Most of all, the universities need to recognize that as young adults it may never occur to some of these students that they are not entitled to special treatment from a family on whom they are, after all, imposing. Part of the preparation process should be to orient them to the fact that they are moving into a home and sharing a family situation. For host families, it would seem that very little information was provided to them about their student; in fact, the case study tells us that PLU had no knowledge what, if any, preparation was undertaken for the host families.
As it was discussed in class, in terms of selection, a simple survey on attitudes, be-liefs, schedules, flexibility and requirements might help make more successful matches between families and students. Providing biographical information and allowing advance correspondence between the parties would allow them some in-troduction prior to the program beginning. A basic talk about day to day life may increase comfort levels and given stakeholders an opportunity to ask basic ques-tions they may not wish to ask ‘authorities’. On an ongoing basis, compiling these questions and sharing the answers with each successive group of participants would go a long way. Equally important, if a student or family is not a good fit for the pro-gram, this would give them a way to recognize that before it is too late.
After each term, the students and families should be surveyed as to what went well, what did not work, and what could have been done differently to make the program more successful. Once Sarah released her email, it was critical to the future of the program that the situation she created be properly handled. Professor McGill would need to personally reach out to Albert Jiminez to offer apologies for Sarah’s lack of sensitivity. A discussion with the host family (especially the mother, who likely bore the brunt of the inconvenience of Sarah’s visit) should be held to ensure that their side of situation was understood. The input of the host family should be solicited; apologies offered to INI and to the family for the offense given; and a plan drawn up to make the program more successful going forward. Careful listening, planning, and agreement between the schools may be able to ease the tension Sarah unwit-tingly created. As the first student in an effort intended to promote international business major program and build the relationship between PLU and INI, Sarah was in a precarious position. She does not seem to have been prepared to truly learn about Mexico by living like her hosts and considering her impact on them.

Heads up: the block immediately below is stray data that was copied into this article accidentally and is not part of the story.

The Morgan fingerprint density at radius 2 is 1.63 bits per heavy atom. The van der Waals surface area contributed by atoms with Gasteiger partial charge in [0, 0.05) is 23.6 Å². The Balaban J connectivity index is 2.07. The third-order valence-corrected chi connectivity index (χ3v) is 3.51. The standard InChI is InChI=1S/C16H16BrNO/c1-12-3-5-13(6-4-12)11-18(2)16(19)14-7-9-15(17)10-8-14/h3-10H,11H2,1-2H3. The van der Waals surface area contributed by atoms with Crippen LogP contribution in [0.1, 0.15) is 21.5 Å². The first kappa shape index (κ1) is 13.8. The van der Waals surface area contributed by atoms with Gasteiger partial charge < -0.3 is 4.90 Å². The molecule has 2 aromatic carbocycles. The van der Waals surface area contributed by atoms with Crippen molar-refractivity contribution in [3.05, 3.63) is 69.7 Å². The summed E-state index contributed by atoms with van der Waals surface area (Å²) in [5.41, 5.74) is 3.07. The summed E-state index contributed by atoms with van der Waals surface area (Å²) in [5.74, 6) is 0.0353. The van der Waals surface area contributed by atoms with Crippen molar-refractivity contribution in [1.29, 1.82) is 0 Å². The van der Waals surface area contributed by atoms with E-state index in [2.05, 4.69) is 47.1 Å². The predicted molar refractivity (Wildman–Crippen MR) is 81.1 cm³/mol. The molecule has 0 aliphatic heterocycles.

Beyond expressions of gratitude for the opportunity she was given Sarah’s contact should all have been with and through Professor McGill. Also, she need not have waited until her term was over. Opening the door to communication before a prob-lem escalates will usually allow us to control how big a problem it becomes. Globali-zation requires companies to seek employees who understand how business is con-ducted globally. The program in which Sarah enrolled was intended to prepare her for an increasingly competitive international business world.
In conclusion, Sarah had the opportunity to become grounded in a culture and lan-guage foreign to her, but due to her own self-absorption, as well as failure to plan on the part of both universities, I believe she missed out on the potential benefits.